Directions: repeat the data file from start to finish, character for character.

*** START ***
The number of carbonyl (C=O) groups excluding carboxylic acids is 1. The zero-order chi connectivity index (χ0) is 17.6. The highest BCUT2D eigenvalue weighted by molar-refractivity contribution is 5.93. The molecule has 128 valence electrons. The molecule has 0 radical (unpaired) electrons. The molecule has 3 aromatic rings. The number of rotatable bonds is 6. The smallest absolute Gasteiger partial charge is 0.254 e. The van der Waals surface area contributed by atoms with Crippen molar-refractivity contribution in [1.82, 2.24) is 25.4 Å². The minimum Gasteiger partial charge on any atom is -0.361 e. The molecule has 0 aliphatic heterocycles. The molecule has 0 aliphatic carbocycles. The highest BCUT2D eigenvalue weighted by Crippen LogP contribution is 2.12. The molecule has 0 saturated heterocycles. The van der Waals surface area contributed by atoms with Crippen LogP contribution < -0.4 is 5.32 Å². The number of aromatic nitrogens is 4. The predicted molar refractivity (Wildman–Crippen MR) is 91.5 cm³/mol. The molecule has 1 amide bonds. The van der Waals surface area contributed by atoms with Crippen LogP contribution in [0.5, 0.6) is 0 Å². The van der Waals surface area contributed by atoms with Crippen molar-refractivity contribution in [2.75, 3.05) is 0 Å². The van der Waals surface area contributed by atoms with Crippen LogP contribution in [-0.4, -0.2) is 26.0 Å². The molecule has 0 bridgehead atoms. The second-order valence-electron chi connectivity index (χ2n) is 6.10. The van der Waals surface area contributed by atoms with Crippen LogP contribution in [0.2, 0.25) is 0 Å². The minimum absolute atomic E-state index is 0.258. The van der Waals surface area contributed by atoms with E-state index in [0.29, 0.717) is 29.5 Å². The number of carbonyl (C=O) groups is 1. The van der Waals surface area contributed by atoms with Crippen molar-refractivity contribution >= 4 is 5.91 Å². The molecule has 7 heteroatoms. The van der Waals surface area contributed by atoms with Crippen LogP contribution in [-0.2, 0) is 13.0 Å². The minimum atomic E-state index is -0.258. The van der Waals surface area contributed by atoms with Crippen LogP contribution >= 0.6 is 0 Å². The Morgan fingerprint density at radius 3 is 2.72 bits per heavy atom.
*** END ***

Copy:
The number of carbonyl (C=O) groups excluding carboxylic acids is 1. The zero-order chi connectivity index (χ0) is 17.6. The highest BCUT2D eigenvalue weighted by molar-refractivity contribution is 5.93. The molecule has 128 valence electrons. The molecule has 0 radical (unpaired) electrons. The molecule has 3 aromatic rings. The number of rotatable bonds is 6. The smallest absolute Gasteiger partial charge is 0.254 e. The van der Waals surface area contributed by atoms with Crippen molar-refractivity contribution in [1.82, 2.24) is 25.4 Å². The minimum Gasteiger partial charge on any atom is -0.361 e. The molecule has 0 aliphatic heterocycles. The molecule has 0 aliphatic carbocycles. The highest BCUT2D eigenvalue weighted by Crippen LogP contribution is 2.12. The molecule has 0 saturated heterocycles. The van der Waals surface area contributed by atoms with Crippen LogP contribution < -0.4 is 5.32 Å². The number of aromatic nitrogens is 4. The predicted molar refractivity (Wildman–Crippen MR) is 91.5 cm³/mol. The molecule has 1 amide bonds. The van der Waals surface area contributed by atoms with Crippen LogP contribution in [0.5, 0.6) is 0 Å². The van der Waals surface area contributed by atoms with Crippen molar-refractivity contribution in [2.75, 3.05) is 0 Å². The van der Waals surface area contributed by atoms with Crippen LogP contribution in [-0.4, -0.2) is 26.0 Å². The molecule has 0 bridgehead atoms. The second-order valence-electron chi connectivity index (χ2n) is 6.10. The van der Waals surface area contributed by atoms with Crippen LogP contribution in [0.2, 0.25) is 0 Å². The minimum absolute atomic E-state index is 0.258. The van der Waals surface area contributed by atoms with E-state index in [0.29, 0.717) is 29.5 Å². The number of carbonyl (C=O) groups is 1. The van der Waals surface area contributed by atoms with Crippen molar-refractivity contribution >= 4 is 5.91 Å². The molecule has 7 heteroatoms. The van der Waals surface area contributed by atoms with Crippen LogP contribution in [-0.2, 0) is 13.0 Å². The minimum atomic E-state index is -0.258. The van der Waals surface area contributed by atoms with Crippen LogP contribution >= 0.6 is 0 Å². The Morgan fingerprint density at radius 3 is 2.72 bits per heavy atom.